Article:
Lockheed Martin to build HIMARS missile launchers to send multimode seeker munitions to their targets

May 20, 2022
These launchers will fire the future Precision Strike Missile (PrSM), as well as and the M142 High Mobility Artillery Rocket Systems (HIMARS).

REDSTONE ARSENAL, Ala. – Tactical missile designers at Lockheed Martin Corp. will build launchers for next-generation surface-to-surface rockets designed to destroy enemy targets as far away as 300 miles. under terms of a $204.7 million order announced in April.

Officials of the Army Contracting Command at Redstone Arsenal, Ala., are asking the Lockheed Martin Missiles and Fire Control segment in Grand Prairie, Texas, for production of M142 High Mobility Artillery Rocket Systems (HIMARS) launchers.

These launchers will fire the Army's future long-range Precision Strike Missile (PrSM) -- a surface-to-surface, all weather, precision-strike guided missile fired from the M270A1 Multiple Launch Rocket System (MLRS) and the M142 HIMARS. PrSM should enter service in 2023.

The PrSM multimode seeker homes-in on an enemy target's radar or radio communications emissions to give the weapon passive stealth capability. It also uses an imaging infrared sensor for terminal guidance, and also takes guidance from Global Position System (GPS) and inertial measurement sensors.

Related: Lockheed Martin to build JAGM air-to-ground missile with multimode seeker for Army UAVs and helicopters

PrSM is to replace non-insensitive and cluster munition versions of the Army MGM-140 Army Tactical Missile System (ATACMS). It will provide Army and U.S. Marine Corps field artillery units with long range and deep strike capability. The PrSM will destroy, neutralize, or suppress targets at ranges from 43 to 250 miles using indirect precision fires.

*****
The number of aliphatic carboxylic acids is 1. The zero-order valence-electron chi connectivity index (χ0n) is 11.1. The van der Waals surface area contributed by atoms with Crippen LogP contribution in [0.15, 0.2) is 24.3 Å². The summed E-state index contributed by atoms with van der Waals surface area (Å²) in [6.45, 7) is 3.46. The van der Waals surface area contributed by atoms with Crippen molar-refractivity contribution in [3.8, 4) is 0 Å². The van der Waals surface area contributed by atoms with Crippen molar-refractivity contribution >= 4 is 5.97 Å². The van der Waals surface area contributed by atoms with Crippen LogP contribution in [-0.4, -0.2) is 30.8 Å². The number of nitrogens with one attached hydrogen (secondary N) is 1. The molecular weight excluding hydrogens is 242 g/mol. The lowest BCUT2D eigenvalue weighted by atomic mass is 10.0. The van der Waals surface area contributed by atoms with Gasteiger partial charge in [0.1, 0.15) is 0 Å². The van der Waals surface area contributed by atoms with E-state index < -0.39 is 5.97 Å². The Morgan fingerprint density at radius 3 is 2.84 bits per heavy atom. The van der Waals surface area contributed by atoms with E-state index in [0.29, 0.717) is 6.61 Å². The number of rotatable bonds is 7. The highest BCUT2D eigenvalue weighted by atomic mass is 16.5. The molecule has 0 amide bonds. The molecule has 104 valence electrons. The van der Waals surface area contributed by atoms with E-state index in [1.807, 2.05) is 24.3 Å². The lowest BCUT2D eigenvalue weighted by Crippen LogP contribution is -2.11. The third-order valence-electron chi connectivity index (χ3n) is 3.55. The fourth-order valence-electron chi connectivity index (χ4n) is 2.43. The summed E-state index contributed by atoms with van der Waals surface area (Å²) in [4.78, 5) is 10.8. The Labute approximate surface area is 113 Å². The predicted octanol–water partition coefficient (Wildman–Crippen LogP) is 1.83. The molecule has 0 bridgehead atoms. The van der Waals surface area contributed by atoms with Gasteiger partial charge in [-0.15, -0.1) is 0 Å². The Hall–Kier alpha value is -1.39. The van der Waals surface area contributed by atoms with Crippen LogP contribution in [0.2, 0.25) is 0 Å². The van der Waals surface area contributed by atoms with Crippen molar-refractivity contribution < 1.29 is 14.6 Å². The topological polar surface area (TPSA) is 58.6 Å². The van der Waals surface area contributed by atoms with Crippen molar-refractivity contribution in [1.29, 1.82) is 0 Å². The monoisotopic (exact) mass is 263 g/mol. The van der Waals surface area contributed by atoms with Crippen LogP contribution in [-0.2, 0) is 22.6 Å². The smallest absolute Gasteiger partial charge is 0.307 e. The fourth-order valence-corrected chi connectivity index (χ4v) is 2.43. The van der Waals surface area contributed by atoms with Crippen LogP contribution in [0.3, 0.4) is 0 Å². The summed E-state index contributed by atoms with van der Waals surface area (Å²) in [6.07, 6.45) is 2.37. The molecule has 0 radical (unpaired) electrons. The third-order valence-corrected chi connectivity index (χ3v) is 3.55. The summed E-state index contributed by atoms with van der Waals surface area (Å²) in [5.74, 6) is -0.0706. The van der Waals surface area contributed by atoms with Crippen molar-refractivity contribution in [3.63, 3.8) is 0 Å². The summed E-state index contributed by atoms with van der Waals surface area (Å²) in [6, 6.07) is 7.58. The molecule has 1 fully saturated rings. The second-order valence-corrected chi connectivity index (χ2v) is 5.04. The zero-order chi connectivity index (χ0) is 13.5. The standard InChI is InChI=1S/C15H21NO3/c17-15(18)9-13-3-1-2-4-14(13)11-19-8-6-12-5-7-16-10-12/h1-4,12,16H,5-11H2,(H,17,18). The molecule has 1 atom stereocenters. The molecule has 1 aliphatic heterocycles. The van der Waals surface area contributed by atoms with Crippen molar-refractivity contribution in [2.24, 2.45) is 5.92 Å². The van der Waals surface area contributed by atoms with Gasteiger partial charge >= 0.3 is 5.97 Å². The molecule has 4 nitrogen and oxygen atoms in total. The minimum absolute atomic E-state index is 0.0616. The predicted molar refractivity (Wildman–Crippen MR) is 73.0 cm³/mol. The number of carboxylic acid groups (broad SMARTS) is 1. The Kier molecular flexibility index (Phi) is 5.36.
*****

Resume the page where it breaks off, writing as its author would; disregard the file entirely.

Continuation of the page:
The baseline missile will be able to engage a wide variety of targets at ranges as long as 310 miles. It will emphasize imprecisely located area and point targets. Primary emphasis for follow-on upgrades will be on increased range, lethality, and ability to attack time-sensitive, moving, hardened, and fleeting targets.

By 2025 the Army will be able to use the long-range PrSM to attack and destroy moving enemy ships operating offshore at ranges out to about 310 miles. While the weapon primarily has surface-to-surface applications for use against enemy air defenses, troop fortifications, and armored vehicle columns, the PrSM is being configured with an advanced targeting multi-mode seeker to include maritime strike.

Related: Raytheon to build land-attack missile with imaging infrared seeker and fire control for new Navy frigate

The new targeting seeker has completed a captive carry test wherein it flew aboard an aircraft against representative targets in preparation for further testing and ultimate deployment.

On this order Lockheed Martin will do the work in Dallas; Archibald and York, Pa.; Camden, Ark.; Palm Bay, Boca Raton, and Clearwater, Fla.; Brownsboro, Ala.; Whippany, N.J.; and Jackson, Miss., and should be finished by April 2025.

For more information contact Lockheed Martin Missiles and Fire Control online at www.lockheedmartin.com, or the Army Contracting Command at www.army.mil/acc.

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